The Aston Villa of old appears incompatible with manager Alex McLeish, whose safety-first football, cautious tactics and predilection for leaving inventive players on the bench all count against him, writes Richard Jolly.
An air of inevitability in Wigan-Aston Villa stalemate
WIGAN // For Roberto Martinez, loyalty could be rewarded with relegation. For Alex McLeish, disloyalty has led to dislike.
Wanted by Aston Villa to succeed Gerard Houllier last summer, the Spaniard spurned the advances of the bigger club to remain at his spiritual home of Wigan Athletic. McLeish took the job instead, leaving Birmingham City for Villa in an act many in the Second City considered treachery.
He has never won over the doubters. Now they are in outright revolt. An uneventful second half had a stormy soundtrack; that perennial fan favourite "You don't know what you're doing" was accompanied by a simple plea: "Sack McLeish." Time and again, the travelling supporters insisted: "We want our Villa back."
The Villa of old appears incompatible with McLeish, whose safety-first football, cautious tactics and predilection for leaving inventive players on the bench all count against him.
"I'm not going to get into a spat with the fans," McLeish said.
He is sufficiently honest to admit the insults hurt. "Nobody likes it," he added. "I can't say it is water off a duck's back but I understand the modern-day thinking. I have got a great challenge here, it's a tough one, but I am up for it. It's probably one of the toughest jobs in the Premier League but I am confident we will prosper."
That requires improvement. Yet while Villa are in the comparative safety of 15th place, theirs is a joyless grind to safety. In their lowest position of the season, it is not enough for those who remember three top-six finishes in the past four seasons. "The fans are expecting Aston Villa to come to Wigan and win," McLeish said.
Wigan's fans, meanwhile, rarely taste victory. It is six months since Wigan won on their own turf, a record that makes demotion a growing probability.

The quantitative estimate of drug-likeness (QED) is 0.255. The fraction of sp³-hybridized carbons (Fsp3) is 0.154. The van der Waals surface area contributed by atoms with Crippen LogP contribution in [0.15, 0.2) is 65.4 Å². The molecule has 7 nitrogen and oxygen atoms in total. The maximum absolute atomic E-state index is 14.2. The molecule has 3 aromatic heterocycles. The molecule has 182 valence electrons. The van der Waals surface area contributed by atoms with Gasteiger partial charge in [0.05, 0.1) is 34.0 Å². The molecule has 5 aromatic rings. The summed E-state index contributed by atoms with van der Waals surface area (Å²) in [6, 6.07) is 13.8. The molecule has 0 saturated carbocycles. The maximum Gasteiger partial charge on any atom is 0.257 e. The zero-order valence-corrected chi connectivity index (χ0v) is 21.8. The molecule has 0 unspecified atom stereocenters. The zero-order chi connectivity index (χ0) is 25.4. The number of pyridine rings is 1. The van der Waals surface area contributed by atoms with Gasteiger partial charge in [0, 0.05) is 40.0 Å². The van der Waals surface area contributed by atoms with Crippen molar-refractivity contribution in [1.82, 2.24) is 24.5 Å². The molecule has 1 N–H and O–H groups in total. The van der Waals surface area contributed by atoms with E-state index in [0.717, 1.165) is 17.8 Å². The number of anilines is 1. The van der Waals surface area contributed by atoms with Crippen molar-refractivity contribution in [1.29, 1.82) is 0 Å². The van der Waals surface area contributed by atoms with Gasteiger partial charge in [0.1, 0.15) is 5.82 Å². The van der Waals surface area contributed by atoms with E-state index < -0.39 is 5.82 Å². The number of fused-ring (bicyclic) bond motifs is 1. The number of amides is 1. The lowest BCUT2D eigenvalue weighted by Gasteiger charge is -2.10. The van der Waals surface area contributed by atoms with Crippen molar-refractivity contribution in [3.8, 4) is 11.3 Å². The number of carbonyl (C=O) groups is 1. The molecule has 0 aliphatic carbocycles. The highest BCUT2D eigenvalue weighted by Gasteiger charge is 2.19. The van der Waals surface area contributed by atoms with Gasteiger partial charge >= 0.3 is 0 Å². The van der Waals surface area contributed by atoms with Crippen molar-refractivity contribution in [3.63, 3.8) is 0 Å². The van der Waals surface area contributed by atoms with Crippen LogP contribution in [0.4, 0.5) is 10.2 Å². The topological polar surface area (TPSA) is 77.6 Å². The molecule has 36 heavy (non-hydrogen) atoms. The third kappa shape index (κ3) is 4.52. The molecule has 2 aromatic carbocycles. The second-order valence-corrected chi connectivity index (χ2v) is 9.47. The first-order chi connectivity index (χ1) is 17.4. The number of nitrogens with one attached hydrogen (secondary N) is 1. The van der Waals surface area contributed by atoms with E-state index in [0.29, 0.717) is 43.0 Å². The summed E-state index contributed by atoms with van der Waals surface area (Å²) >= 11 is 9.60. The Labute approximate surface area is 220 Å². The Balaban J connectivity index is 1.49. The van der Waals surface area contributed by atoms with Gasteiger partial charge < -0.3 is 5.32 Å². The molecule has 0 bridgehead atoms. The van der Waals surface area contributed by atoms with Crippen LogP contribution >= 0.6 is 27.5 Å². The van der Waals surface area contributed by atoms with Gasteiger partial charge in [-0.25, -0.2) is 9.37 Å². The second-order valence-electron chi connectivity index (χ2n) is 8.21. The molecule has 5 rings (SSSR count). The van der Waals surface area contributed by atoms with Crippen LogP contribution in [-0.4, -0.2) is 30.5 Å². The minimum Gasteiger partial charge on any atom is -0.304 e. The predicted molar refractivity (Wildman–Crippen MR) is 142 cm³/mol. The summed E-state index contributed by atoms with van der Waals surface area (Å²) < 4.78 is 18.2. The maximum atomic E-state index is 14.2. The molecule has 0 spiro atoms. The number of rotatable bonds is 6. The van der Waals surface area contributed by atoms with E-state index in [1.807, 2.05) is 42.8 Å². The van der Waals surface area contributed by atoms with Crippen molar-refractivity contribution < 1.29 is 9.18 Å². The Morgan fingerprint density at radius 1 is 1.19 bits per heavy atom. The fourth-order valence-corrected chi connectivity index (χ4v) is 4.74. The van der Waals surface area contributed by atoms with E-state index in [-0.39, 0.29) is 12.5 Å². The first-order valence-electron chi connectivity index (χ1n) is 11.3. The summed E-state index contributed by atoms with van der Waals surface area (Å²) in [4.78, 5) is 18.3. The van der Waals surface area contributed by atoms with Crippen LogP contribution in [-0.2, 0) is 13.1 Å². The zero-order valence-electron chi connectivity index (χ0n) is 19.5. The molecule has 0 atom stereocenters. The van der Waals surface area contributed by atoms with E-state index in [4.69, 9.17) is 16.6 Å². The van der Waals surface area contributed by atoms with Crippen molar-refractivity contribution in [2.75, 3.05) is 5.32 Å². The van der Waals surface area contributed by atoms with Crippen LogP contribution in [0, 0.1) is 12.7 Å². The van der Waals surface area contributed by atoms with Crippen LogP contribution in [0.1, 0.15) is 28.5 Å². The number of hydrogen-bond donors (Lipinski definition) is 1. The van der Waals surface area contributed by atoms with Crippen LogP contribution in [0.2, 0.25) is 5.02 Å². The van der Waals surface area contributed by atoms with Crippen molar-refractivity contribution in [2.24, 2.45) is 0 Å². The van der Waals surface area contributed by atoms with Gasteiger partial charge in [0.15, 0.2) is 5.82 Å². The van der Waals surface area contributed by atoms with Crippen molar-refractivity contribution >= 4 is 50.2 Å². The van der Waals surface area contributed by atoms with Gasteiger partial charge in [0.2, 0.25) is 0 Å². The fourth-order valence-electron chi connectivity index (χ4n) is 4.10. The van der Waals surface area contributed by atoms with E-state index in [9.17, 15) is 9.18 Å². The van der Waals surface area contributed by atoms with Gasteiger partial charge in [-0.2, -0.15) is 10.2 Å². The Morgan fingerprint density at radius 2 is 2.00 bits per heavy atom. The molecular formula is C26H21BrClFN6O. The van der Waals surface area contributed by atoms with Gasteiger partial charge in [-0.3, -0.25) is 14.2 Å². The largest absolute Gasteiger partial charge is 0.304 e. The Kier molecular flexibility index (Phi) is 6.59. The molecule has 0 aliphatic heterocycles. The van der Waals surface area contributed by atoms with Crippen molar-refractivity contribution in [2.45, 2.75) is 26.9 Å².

"It is a worry because of the position we are in," said Martinez. "We have six games left at home and we have to win at home to achieve our aim."
An uneventful game illustrated the contrasting problems of these two teams. Wigan lack a goalscorer to convert pleasing play into victories. They threatened only at the end when Hugo Rodallega's sharp shot just cleared the bar, and when Villa's Shay Given saved from the Colombian and then Franco di Santo.
No one is prolific and it is no coincidence: Wigan are English football's lowest scorers. They failed in January attempts to sign Fulham's Andrew Johnson and Bristol City's Nicky Maynard, who preferred to join the Championship side West Ham United instead.
Villa have the strikers, with the £18 million (Dh104.9m) Darren Bent accompanied by Robbie Keane, who has cost more than £70m over the course of his career, but rarely showed the ambition or adventure to supply them.
Keane was the sole creative force, which should be of particularly little consolation as he now trades Villa for California, his loan spell from Los Angeles Galaxy having expired.
He drew a save from Ali Al Habsi with a low drive and then, with a delightful pass, created the best chance of the game. Bent ran on to it but his shot was tipped wide by the Wigan goalkeeper.
"I felt the best chances fell to Aston Villa," McLeish said. An unmarked Carlos Cuellar headed wide but the visitors ended up hanging on, losing their record signing, though not the game. Bent was carried off with an ankle injury that rules him out of England's Wednesday friendly with Holland and could sideline him for rather longer. "It seems serious," McLeish said.
So is his plight, as well as Wigan's. While they never win at home and Villa draw more than anyone else in the division, there was a certain inevitability to the outcome. But it does little for the cause of the manager Villa did want, or the man they eventually appointed.
More Premier League, s8-9